- Mr. Speaker, a district is said to be in an outbreak when there are two or more laboratory confirmed measles cases that are temporally related (with dates of rash onset occurring 7-21 days apart) and the cases are linked. In this context, five districts in the Northern Region have been in an outbreak situation. These are Tamale Metro; Kumbungu; Savelugu; Karaga and Nanumba North.
- Mr. Speaker, the vaccination coverage for 2022 for the 5 districts are moderately high and are as follows: Savelugu 80.5% , Tamale Metro 107.8, Karaga 101.9%, Kumbungu 96.3% and Nanumba North 74.2% and we believe this is enough to prevent an outbreak.
- Mr. Speaker, one major contributor to measles outbreak is accumulation of unvaccinated persons over a period of time. These children constitute a cohort of vulnerable groups who become the focus of infection. This is why the country has been conducting mass catch-up and follow-up measles (and rubella) vaccination campaigns every three to five years with support from Gavi, WHO, UNICEF and other Partners. This year’s Mass campaign is yet to be undertaken and discussions with our Partners is on-going.
- It is important to correct the erroneous impression that, there have been deaths from measles in Ghana recently. For the avoidance of doubt, there have been no deaths from the recent recorded spike in measles cases. Indeed there have been no deaths since 2003 though we have recorded cases annually.
- Mr. Speaker, mercifully, no child has died in this outbreak.
- Following the confirmation of cases, the following Public Health Actions have been taken:
• Alerts and facts sheets and Standard Operating Procedures have been sent out to all healthcare facilities, districts, and surveillance sites in the region
• Surveillance has been enhanced through daily records reviews and ward rounds;
• There have been active community case searches ongoing
• Contacts of confirmed cases have been traced
• Public education and sensitisations are ongoing across the region
• Cases are being managed according to national guidelines at the various health facilities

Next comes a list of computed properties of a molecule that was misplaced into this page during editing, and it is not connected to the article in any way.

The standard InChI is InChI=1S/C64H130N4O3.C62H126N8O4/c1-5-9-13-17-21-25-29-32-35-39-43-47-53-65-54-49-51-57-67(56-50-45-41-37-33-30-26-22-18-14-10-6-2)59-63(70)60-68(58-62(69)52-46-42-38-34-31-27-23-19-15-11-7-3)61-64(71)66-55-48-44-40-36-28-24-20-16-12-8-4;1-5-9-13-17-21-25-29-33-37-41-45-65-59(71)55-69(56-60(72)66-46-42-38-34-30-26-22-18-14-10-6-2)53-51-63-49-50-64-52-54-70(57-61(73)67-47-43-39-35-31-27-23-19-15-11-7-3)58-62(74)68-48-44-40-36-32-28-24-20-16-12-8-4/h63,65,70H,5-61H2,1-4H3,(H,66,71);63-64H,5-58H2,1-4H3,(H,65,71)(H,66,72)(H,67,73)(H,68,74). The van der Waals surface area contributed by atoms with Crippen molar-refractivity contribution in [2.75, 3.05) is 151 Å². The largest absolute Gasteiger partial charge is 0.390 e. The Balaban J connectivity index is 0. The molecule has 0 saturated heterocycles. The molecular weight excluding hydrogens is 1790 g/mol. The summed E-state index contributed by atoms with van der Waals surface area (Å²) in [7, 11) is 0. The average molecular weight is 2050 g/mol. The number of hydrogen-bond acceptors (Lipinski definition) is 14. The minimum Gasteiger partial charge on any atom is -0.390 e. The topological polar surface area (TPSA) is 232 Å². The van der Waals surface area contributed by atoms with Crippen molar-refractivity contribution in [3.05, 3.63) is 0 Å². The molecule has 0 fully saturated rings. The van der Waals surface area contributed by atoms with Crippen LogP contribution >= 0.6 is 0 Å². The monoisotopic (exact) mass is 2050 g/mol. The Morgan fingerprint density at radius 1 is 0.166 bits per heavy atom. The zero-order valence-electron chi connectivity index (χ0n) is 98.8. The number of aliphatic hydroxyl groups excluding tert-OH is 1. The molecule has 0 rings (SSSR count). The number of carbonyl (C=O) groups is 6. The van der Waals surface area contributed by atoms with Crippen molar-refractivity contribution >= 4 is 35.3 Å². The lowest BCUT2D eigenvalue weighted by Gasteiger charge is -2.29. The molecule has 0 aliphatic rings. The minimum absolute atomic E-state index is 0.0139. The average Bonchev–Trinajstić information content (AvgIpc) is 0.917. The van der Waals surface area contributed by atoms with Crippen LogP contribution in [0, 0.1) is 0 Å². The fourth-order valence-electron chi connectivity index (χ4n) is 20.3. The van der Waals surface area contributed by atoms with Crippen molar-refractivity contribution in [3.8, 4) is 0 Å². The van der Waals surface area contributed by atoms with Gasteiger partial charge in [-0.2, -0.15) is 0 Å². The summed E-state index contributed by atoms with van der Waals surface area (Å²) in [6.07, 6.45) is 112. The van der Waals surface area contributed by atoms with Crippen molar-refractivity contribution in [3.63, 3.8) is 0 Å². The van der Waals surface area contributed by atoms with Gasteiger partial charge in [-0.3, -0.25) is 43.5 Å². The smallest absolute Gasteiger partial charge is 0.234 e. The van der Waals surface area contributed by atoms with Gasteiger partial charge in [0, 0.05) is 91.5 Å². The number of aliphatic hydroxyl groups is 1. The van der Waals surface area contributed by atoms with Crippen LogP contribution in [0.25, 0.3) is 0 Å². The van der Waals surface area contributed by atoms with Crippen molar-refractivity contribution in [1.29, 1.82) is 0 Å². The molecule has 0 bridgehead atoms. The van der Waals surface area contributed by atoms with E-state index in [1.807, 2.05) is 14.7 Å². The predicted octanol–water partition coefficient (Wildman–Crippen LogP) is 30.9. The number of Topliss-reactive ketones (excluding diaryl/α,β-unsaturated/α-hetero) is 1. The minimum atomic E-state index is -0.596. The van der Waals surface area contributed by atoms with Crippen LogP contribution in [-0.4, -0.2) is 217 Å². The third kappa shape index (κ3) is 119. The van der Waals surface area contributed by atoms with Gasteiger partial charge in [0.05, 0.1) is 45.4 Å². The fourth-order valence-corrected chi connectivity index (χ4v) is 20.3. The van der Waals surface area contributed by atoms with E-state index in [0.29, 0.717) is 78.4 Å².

• Vitamin A supplementation is provided to cases
• The Ministry, working with WHO and other Partners, has initiated an application to the International Coordination Group (ICG) for supply of Measles-Rubella vaccines for outbreak response vaccination campaign.
- Mr. Speaker, on this basis, we appeal to caregivers, opinion leaders, school authorities and the public to make children available for routine vaccination and vaccination campaigns so that no child is left behind. In the meantime, we advise parents to exercise restraint and be rest assured that, it will not be too late to take the vaccine when available.
- As we increase our advocacy campaign to reduce vaccine hesitancy, we urge our colleagues to support this drive.
- Mr. Speaker, we have made all necessary efforts to ensure that we secure adequate stocks within the next few weeks.
- Working with UNICEF, we are fast-tracking the processes and it is expected that the vaccines will be supplied in the next few weeks, all things being equal.
- Mr. Speaker, before I take my seat, I would like to clarify that, the reference to WHO in the press statement was meant to explain the cumulative effect of COVID-19 on the overall vaccine supply chain and not necessarily that there is a current global shortage of vaccines.
- Mr. Speaker, I thank you for your attention.